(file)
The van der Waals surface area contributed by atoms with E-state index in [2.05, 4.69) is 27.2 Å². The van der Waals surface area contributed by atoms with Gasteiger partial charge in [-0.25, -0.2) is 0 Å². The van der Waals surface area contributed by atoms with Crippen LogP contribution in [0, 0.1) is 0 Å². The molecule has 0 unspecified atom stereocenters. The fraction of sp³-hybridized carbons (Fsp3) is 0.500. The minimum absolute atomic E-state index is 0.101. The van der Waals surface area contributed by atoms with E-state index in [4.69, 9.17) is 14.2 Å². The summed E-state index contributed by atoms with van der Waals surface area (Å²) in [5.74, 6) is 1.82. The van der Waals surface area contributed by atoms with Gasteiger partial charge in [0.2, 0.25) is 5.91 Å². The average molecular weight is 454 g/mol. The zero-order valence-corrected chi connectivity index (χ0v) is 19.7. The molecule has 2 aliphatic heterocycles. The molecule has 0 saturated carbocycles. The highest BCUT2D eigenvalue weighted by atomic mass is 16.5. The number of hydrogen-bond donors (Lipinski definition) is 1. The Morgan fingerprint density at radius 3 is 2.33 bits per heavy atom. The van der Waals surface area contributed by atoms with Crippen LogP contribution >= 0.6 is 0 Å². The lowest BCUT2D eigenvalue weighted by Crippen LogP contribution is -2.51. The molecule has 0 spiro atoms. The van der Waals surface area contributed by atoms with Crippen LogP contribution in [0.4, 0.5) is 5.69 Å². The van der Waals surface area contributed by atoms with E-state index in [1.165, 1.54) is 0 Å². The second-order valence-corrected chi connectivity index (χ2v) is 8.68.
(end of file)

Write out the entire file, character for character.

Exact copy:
The van der Waals surface area contributed by atoms with E-state index in [2.05, 4.69) is 27.2 Å². The van der Waals surface area contributed by atoms with Gasteiger partial charge in [-0.25, -0.2) is 0 Å². The van der Waals surface area contributed by atoms with Crippen LogP contribution in [0, 0.1) is 0 Å². The molecule has 0 unspecified atom stereocenters. The fraction of sp³-hybridized carbons (Fsp3) is 0.500. The minimum absolute atomic E-state index is 0.101. The van der Waals surface area contributed by atoms with E-state index in [4.69, 9.17) is 14.2 Å². The summed E-state index contributed by atoms with van der Waals surface area (Å²) in [5.74, 6) is 1.82. The van der Waals surface area contributed by atoms with Gasteiger partial charge in [0.2, 0.25) is 5.91 Å². The average molecular weight is 454 g/mol. The zero-order valence-corrected chi connectivity index (χ0v) is 19.7. The molecule has 2 aliphatic heterocycles. The molecule has 0 saturated carbocycles. The highest BCUT2D eigenvalue weighted by atomic mass is 16.5. The number of hydrogen-bond donors (Lipinski definition) is 1. The Morgan fingerprint density at radius 3 is 2.33 bits per heavy atom. The van der Waals surface area contributed by atoms with Crippen LogP contribution >= 0.6 is 0 Å². The lowest BCUT2D eigenvalue weighted by Crippen LogP contribution is -2.51. The molecule has 0 spiro atoms. The van der Waals surface area contributed by atoms with Crippen LogP contribution in [0.4, 0.5) is 5.69 Å². The van der Waals surface area contributed by atoms with E-state index in [1.165, 1.54) is 0 Å². The second-order valence-corrected chi connectivity index (χ2v) is 8.68.